Think about it for a while. It will work faster.

  • Pingback: Is Anyone Dumb Enough to Believe that Obama Supports the 99%?

  • Tomas

    Remove the money, outlaw lobbyists, impose term limits. This is simple psychology, remove the rewards for the current behavior, which only attracts those who want to participate in such an immoral enterprise. Once the only rewards are those that come from serving the citizens, under the framework of the Constitution, then perhaps we’ll see better outcomes.

    The law also needs a thorough flushing. To much garbage legislation, built upon faulty logic has given us so much that is unconstitutional, yet manages to be “legal” under the current system, but certainly not moral.

    Finally, as we all realize, the federal reserve needs shuttered now. It only serves one master, and that master isn’t govt nor the citizens.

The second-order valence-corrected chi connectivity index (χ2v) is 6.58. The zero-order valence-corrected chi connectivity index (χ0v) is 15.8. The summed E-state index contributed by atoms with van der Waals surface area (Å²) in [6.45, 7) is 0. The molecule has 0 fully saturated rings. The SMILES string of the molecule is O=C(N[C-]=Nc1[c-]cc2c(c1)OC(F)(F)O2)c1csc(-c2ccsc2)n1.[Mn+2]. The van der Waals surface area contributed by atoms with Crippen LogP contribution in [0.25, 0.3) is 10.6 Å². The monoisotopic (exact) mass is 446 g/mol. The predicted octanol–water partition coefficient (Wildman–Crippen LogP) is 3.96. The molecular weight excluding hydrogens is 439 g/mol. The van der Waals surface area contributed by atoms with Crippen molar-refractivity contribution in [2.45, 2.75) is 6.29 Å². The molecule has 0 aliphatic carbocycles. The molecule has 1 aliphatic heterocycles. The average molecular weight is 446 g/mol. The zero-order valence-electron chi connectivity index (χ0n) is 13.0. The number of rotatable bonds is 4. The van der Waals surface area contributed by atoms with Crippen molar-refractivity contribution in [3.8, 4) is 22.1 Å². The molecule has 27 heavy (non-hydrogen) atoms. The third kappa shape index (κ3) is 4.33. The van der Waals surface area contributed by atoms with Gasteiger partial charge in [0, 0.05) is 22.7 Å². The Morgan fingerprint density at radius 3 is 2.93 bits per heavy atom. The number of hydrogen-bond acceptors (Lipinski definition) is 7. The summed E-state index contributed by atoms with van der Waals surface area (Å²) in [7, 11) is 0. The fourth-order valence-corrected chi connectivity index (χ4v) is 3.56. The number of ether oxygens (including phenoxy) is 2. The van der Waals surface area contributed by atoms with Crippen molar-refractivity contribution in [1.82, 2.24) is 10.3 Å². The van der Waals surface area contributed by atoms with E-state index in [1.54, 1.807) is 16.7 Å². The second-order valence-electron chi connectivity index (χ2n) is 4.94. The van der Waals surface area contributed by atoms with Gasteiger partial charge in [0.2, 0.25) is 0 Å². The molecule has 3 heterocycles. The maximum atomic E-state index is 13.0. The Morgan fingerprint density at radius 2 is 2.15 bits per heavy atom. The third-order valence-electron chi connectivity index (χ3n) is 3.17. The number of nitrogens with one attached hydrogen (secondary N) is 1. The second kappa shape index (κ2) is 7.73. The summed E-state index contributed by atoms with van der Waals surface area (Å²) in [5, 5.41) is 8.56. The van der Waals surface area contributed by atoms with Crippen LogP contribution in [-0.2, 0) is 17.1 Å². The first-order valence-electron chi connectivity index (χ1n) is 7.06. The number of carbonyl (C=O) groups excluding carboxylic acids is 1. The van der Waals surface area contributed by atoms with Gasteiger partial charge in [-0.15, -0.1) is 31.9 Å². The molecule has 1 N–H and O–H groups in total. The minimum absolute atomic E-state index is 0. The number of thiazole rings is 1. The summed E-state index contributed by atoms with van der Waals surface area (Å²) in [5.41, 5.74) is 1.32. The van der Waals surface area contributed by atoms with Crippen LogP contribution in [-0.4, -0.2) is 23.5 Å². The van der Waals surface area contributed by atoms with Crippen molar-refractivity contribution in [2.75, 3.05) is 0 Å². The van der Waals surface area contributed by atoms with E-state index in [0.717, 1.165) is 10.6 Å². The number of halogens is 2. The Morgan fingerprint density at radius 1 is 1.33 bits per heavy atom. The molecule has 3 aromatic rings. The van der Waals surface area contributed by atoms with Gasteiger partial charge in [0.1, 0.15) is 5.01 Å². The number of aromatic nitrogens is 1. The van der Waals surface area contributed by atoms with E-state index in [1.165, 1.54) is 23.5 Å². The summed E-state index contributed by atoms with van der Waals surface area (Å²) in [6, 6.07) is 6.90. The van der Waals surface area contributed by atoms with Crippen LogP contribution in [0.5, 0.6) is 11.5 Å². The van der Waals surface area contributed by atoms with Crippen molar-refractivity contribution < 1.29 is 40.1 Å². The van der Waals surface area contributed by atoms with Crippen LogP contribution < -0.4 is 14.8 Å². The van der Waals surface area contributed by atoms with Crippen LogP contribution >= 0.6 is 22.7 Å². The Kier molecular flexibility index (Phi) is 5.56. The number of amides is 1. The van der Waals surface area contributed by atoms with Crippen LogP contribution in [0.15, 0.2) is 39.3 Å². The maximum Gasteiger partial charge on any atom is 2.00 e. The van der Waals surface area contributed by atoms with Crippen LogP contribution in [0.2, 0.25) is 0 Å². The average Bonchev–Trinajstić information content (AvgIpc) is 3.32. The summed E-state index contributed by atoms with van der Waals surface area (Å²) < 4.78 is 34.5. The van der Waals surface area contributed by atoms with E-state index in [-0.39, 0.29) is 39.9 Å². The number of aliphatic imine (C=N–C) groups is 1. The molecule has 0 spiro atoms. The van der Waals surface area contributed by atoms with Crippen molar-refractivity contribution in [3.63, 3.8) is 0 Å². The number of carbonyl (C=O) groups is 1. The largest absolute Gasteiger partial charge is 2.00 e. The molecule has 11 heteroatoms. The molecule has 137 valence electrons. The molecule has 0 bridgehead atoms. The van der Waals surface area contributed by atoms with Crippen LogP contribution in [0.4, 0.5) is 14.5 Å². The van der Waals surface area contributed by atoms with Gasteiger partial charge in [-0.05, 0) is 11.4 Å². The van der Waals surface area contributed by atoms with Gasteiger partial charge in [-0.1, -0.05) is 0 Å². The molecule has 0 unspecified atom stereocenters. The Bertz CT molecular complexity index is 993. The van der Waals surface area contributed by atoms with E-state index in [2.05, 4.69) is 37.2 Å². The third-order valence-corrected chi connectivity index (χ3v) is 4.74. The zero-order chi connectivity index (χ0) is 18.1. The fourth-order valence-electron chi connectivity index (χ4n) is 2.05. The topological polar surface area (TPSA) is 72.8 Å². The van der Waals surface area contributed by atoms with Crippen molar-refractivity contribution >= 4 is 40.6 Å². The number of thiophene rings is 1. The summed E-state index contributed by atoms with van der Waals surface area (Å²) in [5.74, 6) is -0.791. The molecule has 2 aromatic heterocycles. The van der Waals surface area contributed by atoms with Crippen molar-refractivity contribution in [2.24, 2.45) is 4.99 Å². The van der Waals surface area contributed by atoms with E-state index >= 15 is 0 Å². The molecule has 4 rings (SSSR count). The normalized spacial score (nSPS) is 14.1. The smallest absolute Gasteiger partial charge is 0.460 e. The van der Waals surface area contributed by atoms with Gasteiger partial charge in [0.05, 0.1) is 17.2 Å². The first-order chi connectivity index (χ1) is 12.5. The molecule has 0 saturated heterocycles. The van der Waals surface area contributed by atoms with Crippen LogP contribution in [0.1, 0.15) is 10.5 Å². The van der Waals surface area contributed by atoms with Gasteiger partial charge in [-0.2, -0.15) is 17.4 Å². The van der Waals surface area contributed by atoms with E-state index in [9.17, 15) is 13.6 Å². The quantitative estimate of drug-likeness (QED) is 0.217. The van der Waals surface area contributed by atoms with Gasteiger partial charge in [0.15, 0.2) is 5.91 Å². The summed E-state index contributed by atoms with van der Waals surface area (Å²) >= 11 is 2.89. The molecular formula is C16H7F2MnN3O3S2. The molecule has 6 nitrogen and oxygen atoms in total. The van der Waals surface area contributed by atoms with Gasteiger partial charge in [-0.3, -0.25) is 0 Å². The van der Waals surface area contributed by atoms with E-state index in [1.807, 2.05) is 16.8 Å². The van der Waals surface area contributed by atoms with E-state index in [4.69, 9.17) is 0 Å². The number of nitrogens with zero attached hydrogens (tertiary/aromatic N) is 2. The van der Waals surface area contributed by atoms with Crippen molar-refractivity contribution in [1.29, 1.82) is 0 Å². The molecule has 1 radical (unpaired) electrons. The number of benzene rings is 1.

Of course there are thousands of inequities that require addressing. Perhaps with moral leadership, those can start being corrected too.

  • Pingback: Who Is to Blame: Washington Or Wall Street?

  • Pingback: Who Is to Blame: Washington Or Wall Street? | The Big Picture

  • Pingback: Macro Economics – Who Is to Blame: Washington Or Wall Street?

  • Pingback: 11 Articles On “Occupy Wall St” Protests « Truth11

  • InnerCynic

    Well, if the founders objected so much to this idea then they failed. Maybe even deliberately. Why not a Parliamentary system, as the one they themselves were quite aware of, instead of the abomination we have today?

    • wysinwyg

      Because the founders thought it would be dangerous to have executive and legislative functions in the same governing body. They were pretty explicit about their reasoning on that. The UK has seen fit to demonstrate that this is indeed a bad idea.

      • InnerCynic

        While I agree there is danger there, as in any political “system”, at least you would have the “option” of more voices but as it is now those are constantly drowned out within the duopoly we have.